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No little people IV

National | It has been said by many that there is not a social problem in America that is not being solved somewhere, somehow, by someone. Nowhere is the truth of that statement more resonantly clear than with the groups and people profiled here. These pearls of hope for the least among us reaffirm the best in us--they prove that where two or more are gathered in his name, Christ is in the midst of them. The four organizations noted here are representative of many more that transform lives one at a time in a way that challenges those being helped to take responsibility for where they are, and to take stock with God for who they are. Francis Schaeffer once wrote that there are no little people and no little places. Here is WORLD's fourth annual report about some big people.

Issue: "Washington Gets One Right," Dec. 6, 1997

Every day, rain or shine, along the railroad tracks and highways of Wilmington, Del., small groups of men gather to pick up trash and beautify the city. They are part of a program called "He Is Pleased," and they are making the long, tough, and hopeful journey from homelessness into the world of work.

He Is Pleased began with a small group of homeless men and a program director, Tom Weller. HIP made this offer: Spend a day cleaning up litter and we'll give you a day's wage. Spend 90 days with us in a strict program that demands no tardiness, no drugs, no criminal activity, and a spiritual reassessment of your life, and and we will help you find a new place to live, a full-time job with one of our corporate partners, and a new life.

The program worked. Since it began a few years ago, about 100 men have made the leap from the streets to jobs. While some of those successes have lost touch with the people at HIP, the anecdotal evidence suggests that the vast majority of those people who made it through their "program" have been able to get off the streets.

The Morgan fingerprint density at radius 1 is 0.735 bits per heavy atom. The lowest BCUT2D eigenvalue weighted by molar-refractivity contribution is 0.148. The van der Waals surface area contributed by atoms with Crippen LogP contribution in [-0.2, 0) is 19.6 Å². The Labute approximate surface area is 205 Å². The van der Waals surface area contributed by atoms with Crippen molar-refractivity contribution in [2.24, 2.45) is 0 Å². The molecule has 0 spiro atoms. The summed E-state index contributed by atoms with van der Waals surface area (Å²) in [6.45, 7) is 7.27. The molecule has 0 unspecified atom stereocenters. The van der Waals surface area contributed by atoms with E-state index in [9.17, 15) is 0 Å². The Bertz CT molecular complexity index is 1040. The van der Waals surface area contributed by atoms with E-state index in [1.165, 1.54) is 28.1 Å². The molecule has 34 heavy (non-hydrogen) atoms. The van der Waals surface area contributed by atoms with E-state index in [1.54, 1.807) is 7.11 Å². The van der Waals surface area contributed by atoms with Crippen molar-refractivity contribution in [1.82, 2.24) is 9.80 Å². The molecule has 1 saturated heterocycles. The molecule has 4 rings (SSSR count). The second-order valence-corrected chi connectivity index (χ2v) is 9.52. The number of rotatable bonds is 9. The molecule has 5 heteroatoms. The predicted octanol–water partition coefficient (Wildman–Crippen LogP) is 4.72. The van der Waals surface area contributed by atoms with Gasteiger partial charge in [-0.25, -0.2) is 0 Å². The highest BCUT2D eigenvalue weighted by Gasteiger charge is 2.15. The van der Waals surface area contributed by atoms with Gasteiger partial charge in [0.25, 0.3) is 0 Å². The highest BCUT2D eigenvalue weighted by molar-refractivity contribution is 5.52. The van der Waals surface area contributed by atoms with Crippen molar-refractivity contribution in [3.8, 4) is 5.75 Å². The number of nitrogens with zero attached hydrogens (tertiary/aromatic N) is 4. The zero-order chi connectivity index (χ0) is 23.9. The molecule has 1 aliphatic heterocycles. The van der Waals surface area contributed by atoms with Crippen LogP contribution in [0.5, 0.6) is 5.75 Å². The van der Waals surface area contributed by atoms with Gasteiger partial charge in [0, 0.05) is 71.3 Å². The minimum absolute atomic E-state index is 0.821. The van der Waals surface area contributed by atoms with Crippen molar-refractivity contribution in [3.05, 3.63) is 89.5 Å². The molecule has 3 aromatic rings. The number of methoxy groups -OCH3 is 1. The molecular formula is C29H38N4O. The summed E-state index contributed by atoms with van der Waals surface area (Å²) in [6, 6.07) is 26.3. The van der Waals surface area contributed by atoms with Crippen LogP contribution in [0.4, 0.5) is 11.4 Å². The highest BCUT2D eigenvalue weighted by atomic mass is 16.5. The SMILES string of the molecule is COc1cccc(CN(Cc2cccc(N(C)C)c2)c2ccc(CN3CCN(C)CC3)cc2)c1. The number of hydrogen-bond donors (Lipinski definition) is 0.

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HIP has become a model for other programs because of its simplicity of operations: It has involved local corporations providing entry-level jobs for HIP graduates; it has worked with the city to get the OK to clean up the streets; and it has kept its overhead remarkably low.

All of this is not to say that HIP doesn't face real challenges. Its budget of about $150,000 per year doesn't allow for full-time work on expanding, or for providing hard documentation on those served. Even getting in touch with HIP is difficult because the lone staff member is usually off working with the clients. In addition, when Mr. Weller goes off to the shelters to announce new openings on the work crew, he finds less than overwhelming interest. He tells them about the drug tests, about the importance of punctuality. He says HIP will do everything it can to make sure that the person is able to find a permanent job after the program. At the end of the day, only a small percentage of those he talks to ever contact him again about the program. Of those, a good number find the requirements too tough and don't show up.

Calvin's story tells a lot about what HIP does. Once a state employee with a steady job, Calvin went on a downward spiral after an encounter with heroin. He finally hit bottom after spending several years living under a bridge. He was, in his own words, "too low" to be admitted to the local homeless shelters.

Feeling convicted to change, he became part of HIP and now has the reputation for being the most punctual, hardest working team leader the program has ever had. When asked about it, he says, "I'm on my way"-a sober admission from someone who knows that the road back is not one of big language and big ideas, but of hard work, of learning how to do the small things.

During his time with the program, Calvin had heard about HIP's original funder, Foster Friess. But they had never met. Then one cold, wet March day this year, they did meet. Dropping by the work site with some guests, Mr. Friess made a beeline for the man with the blue and white "HIP" hat.

There, these two men, one a well-dressed businessman and one an up-and-comer in work clothes, hugged and talked as though they had known each other all their lives. And standing there, one could sense clearly that He Is Pleased.

Sometimes hope is found in the most unexpected places. In northeast Washington, D.C., behind building 119 of the Franklin Commons Housing Project, a short pass from a cemetery with funeral vaults stacked four high, a National Football League star is nurturing hope. His name is Darrell Green, and the program is the Darrell Green Learning Center.

Growing up as a "peanut" in Houston, Mr. Green was taken under the wing of his maternal grandmother. "She saved me from the streets," he recalls, "by the simplest acts of goodness-she took me in after school, fed me milk and cookies, asked about the best and worst parts of my day, and then helped me with my homework and my soulwork." His grandma was an extra teacher, encouraging him to do more of the things he did well and helping him do better the things he didn't do so well, and instilling in him a faith in Christ that lasts to this day.

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